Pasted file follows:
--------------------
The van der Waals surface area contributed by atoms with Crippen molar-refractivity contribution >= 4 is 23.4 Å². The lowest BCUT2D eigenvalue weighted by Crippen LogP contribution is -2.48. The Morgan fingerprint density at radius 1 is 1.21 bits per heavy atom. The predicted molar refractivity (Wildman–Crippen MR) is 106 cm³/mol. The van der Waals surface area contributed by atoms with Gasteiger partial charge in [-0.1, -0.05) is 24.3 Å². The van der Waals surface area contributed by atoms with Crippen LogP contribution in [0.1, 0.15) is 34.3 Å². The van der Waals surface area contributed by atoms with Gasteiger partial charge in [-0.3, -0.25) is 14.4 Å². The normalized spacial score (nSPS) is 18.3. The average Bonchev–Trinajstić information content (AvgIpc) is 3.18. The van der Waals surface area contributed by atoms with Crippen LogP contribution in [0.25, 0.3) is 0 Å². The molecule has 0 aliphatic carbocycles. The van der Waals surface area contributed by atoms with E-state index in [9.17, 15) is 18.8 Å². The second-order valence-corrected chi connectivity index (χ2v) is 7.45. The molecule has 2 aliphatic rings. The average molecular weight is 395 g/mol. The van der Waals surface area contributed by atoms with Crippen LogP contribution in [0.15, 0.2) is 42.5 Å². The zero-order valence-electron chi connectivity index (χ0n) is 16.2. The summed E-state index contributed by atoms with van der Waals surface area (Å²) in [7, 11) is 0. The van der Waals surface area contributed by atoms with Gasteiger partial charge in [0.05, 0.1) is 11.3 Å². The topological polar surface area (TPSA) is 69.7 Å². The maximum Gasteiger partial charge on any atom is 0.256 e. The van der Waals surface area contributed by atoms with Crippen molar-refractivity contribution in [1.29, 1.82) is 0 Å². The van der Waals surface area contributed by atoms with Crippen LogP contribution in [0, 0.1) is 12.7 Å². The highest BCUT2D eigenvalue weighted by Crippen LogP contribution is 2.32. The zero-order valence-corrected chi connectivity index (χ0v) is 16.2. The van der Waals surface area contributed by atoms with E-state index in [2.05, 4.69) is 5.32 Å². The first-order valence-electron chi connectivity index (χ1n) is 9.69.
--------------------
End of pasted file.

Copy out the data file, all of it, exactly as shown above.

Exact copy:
The van der Waals surface area contributed by atoms with Crippen molar-refractivity contribution >= 4 is 23.4 Å². The lowest BCUT2D eigenvalue weighted by Crippen LogP contribution is -2.48. The Morgan fingerprint density at radius 1 is 1.21 bits per heavy atom. The predicted molar refractivity (Wildman–Crippen MR) is 106 cm³/mol. The van der Waals surface area contributed by atoms with Gasteiger partial charge in [-0.1, -0.05) is 24.3 Å². The van der Waals surface area contributed by atoms with Crippen LogP contribution in [0.1, 0.15) is 34.3 Å². The van der Waals surface area contributed by atoms with Gasteiger partial charge in [-0.3, -0.25) is 14.4 Å². The normalized spacial score (nSPS) is 18.3. The average Bonchev–Trinajstić information content (AvgIpc) is 3.18. The van der Waals surface area contributed by atoms with Crippen LogP contribution in [0.25, 0.3) is 0 Å². The molecule has 0 aliphatic carbocycles. The van der Waals surface area contributed by atoms with E-state index in [9.17, 15) is 18.8 Å². The second-order valence-corrected chi connectivity index (χ2v) is 7.45. The molecule has 2 aliphatic rings. The average molecular weight is 395 g/mol. The van der Waals surface area contributed by atoms with Crippen LogP contribution in [0.15, 0.2) is 42.5 Å². The zero-order valence-electron chi connectivity index (χ0n) is 16.2. The summed E-state index contributed by atoms with van der Waals surface area (Å²) in [7, 11) is 0. The van der Waals surface area contributed by atoms with Gasteiger partial charge in [0.05, 0.1) is 11.3 Å². The topological polar surface area (TPSA) is 69.7 Å². The maximum Gasteiger partial charge on any atom is 0.256 e. The van der Waals surface area contributed by atoms with Crippen molar-refractivity contribution in [1.29, 1.82) is 0 Å². The van der Waals surface area contributed by atoms with Crippen LogP contribution in [0, 0.1) is 12.7 Å². The highest BCUT2D eigenvalue weighted by Crippen LogP contribution is 2.32. The zero-order valence-corrected chi connectivity index (χ0v) is 16.2. The van der Waals surface area contributed by atoms with E-state index in [2.05, 4.69) is 5.32 Å². The first-order valence-electron chi connectivity index (χ1n) is 9.69.